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As an undergraduate student, you want to represent yourself in a professional manner when communicating with faculty members. This starts from the very first email. Your emails should be professional, concise, and free of any spelling or grammatical errors. The email you send to a faculty member is a reflection of you and may affect how the faculty member views and interacts with you.
We understand that reaching out to faculty members can be intimidating, so below we have outlined the basic rules of email etiquette to follow! If you need additional help reach out to your peer mentors or visit the Office of URSA's virtual drop-in advising hours.
Make sure to include:
Using your ONID email can help prevent your email from getting flagged as spam.
Double-check that you are emailing the correct person!
Think about creating a signature block, an automatic ending to appear in your emails. This usually includes a closing salutation, the student's full name, and their major.
Ex. Annie Watership (She/her/hers)
Undergraduate | Ocean Science
College of Earth, Ocean, and Atmospheric Sciences
Oregon State University
Consider reading your sentences aloud before sending the email. This will help limit spelling and grammatical errors, as well as limit any miscommunications.
Use complete sentences when writing an email and avoid using slang; you want to remain professional when emailing faculty.
Be sure to proofread for spelling and grammatical errors!
When you are including times that you are available to meet, be sure to include the date as well if you aren't always free at that time every week.
Be cautious using humor via email, it can easily be misconstrued since it doesn't always come across the same as in person.
If you don't receive a response right away, don't worry! Professors are busy and this means you'll want to wait about a week before sending a follow-up email.
Dear Dr. Alegria,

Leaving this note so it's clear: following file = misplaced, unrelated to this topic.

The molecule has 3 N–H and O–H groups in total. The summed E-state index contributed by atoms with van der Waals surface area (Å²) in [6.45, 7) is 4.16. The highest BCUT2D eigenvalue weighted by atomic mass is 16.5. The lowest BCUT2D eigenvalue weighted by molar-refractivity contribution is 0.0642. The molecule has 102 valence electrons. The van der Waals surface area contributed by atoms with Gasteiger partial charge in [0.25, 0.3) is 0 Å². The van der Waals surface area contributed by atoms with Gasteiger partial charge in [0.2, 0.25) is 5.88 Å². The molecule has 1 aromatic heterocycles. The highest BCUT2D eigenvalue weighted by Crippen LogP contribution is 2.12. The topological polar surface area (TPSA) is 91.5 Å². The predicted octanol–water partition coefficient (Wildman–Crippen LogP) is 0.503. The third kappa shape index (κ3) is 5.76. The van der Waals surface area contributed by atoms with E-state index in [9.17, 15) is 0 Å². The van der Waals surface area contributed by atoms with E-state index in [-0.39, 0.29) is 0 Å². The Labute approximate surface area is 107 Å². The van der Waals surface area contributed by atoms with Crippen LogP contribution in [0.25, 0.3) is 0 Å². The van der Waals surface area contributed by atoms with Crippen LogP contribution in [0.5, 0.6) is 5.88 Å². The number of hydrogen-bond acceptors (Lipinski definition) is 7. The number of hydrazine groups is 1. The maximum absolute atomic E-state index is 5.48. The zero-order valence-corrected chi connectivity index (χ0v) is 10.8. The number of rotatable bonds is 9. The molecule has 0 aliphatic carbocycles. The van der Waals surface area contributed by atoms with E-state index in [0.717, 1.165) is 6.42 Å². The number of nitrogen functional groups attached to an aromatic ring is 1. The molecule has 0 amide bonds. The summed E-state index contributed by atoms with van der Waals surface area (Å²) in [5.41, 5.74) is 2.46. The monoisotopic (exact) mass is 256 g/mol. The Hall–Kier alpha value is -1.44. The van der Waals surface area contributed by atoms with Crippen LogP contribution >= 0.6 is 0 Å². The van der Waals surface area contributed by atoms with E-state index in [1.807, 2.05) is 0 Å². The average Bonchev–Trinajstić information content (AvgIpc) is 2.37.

My name is Alex Smith, I'm currently a third-year majoring in Biochemistry and Molecular Biology here at OSU. I'm interested in the research you are conducting on the directionality of motor proteins and I would love an opportunity to meet with you and discuss joining your research team!
If you are willing to meet, I am available every Monday from 1-3 pm, Tuesday and Thursday from 9-11 am, and Friday from 4-5 pm.
Biochemistry and Molecular Biology
Dear Dr. Winston,
Thank you for meeting with me this week! We discussed the following topics during our meeting yesterday: introductions, the logistics of your lab, lab training, mentoring plan, and communication.
Some questions I still have:
Again, I would like to thank you for taking the time to meet with me. I am very grateful for the opportunity to work with you and look forward to it!
[Your Name Here]
Dear. Dr. Winston,
Thank you for the time you have invested in me by allowing me to be a part of your research group. While I greatly appreciate this opportunity and everything you have taught me, I would like to inform you that I have decided to leave my position because [state reason here, e.g. major change, additional leadership role, outside circumstances]. I anticipate my last day to be [Day, Month and Date, Year].
Prior to my departure, is there a specific procedure for leaving your research group? Where should I leave my research notebook, documents related to projects, and lab keys?
I want to be certain that all my duties are fulfilled prior to this date. I am currently working on [insert project here]. If there are any outstanding assignments that must be completed, please let me know.
Again, thank you for providing me the opportunity to gain research experience and grow professionally.
[Your name here]